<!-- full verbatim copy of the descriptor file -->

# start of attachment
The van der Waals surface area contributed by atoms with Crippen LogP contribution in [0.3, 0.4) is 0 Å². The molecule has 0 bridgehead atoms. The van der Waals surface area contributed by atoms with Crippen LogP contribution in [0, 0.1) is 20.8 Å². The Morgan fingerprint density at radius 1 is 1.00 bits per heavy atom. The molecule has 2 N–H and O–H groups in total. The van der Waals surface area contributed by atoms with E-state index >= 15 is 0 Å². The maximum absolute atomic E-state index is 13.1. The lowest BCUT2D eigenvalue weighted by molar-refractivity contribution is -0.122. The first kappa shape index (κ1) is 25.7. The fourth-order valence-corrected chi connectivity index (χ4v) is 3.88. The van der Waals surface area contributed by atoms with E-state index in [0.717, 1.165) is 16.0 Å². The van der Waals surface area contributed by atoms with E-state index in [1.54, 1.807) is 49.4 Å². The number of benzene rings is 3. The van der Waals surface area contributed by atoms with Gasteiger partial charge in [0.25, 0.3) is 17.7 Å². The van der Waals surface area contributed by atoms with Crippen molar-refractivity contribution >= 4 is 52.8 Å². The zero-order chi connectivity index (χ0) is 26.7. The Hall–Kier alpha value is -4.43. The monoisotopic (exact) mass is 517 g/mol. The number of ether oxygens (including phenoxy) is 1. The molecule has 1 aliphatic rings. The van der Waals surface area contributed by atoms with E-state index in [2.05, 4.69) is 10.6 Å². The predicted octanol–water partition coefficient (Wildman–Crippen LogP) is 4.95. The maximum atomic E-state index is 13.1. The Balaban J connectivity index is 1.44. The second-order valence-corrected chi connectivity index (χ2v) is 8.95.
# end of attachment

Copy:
The van der Waals surface area contributed by atoms with Crippen LogP contribution in [0.3, 0.4) is 0 Å². The molecule has 0 bridgehead atoms. The van der Waals surface area contributed by atoms with Crippen LogP contribution in [0, 0.1) is 20.8 Å². The Morgan fingerprint density at radius 1 is 1.00 bits per heavy atom. The molecule has 2 N–H and O–H groups in total. The van der Waals surface area contributed by atoms with E-state index >= 15 is 0 Å². The maximum absolute atomic E-state index is 13.1. The lowest BCUT2D eigenvalue weighted by molar-refractivity contribution is -0.122. The first kappa shape index (κ1) is 25.7. The fourth-order valence-corrected chi connectivity index (χ4v) is 3.88. The van der Waals surface area contributed by atoms with E-state index in [0.717, 1.165) is 16.0 Å². The van der Waals surface area contributed by atoms with E-state index in [1.54, 1.807) is 49.4 Å². The number of benzene rings is 3. The van der Waals surface area contributed by atoms with Gasteiger partial charge in [0.25, 0.3) is 17.7 Å². The van der Waals surface area contributed by atoms with Crippen molar-refractivity contribution >= 4 is 52.8 Å². The zero-order chi connectivity index (χ0) is 26.7. The Hall–Kier alpha value is -4.43. The monoisotopic (exact) mass is 517 g/mol. The number of ether oxygens (including phenoxy) is 1. The molecule has 1 aliphatic rings. The van der Waals surface area contributed by atoms with E-state index in [2.05, 4.69) is 10.6 Å². The predicted octanol–water partition coefficient (Wildman–Crippen LogP) is 4.95. The maximum atomic E-state index is 13.1. The Balaban J connectivity index is 1.44. The second-order valence-corrected chi connectivity index (χ2v) is 8.95.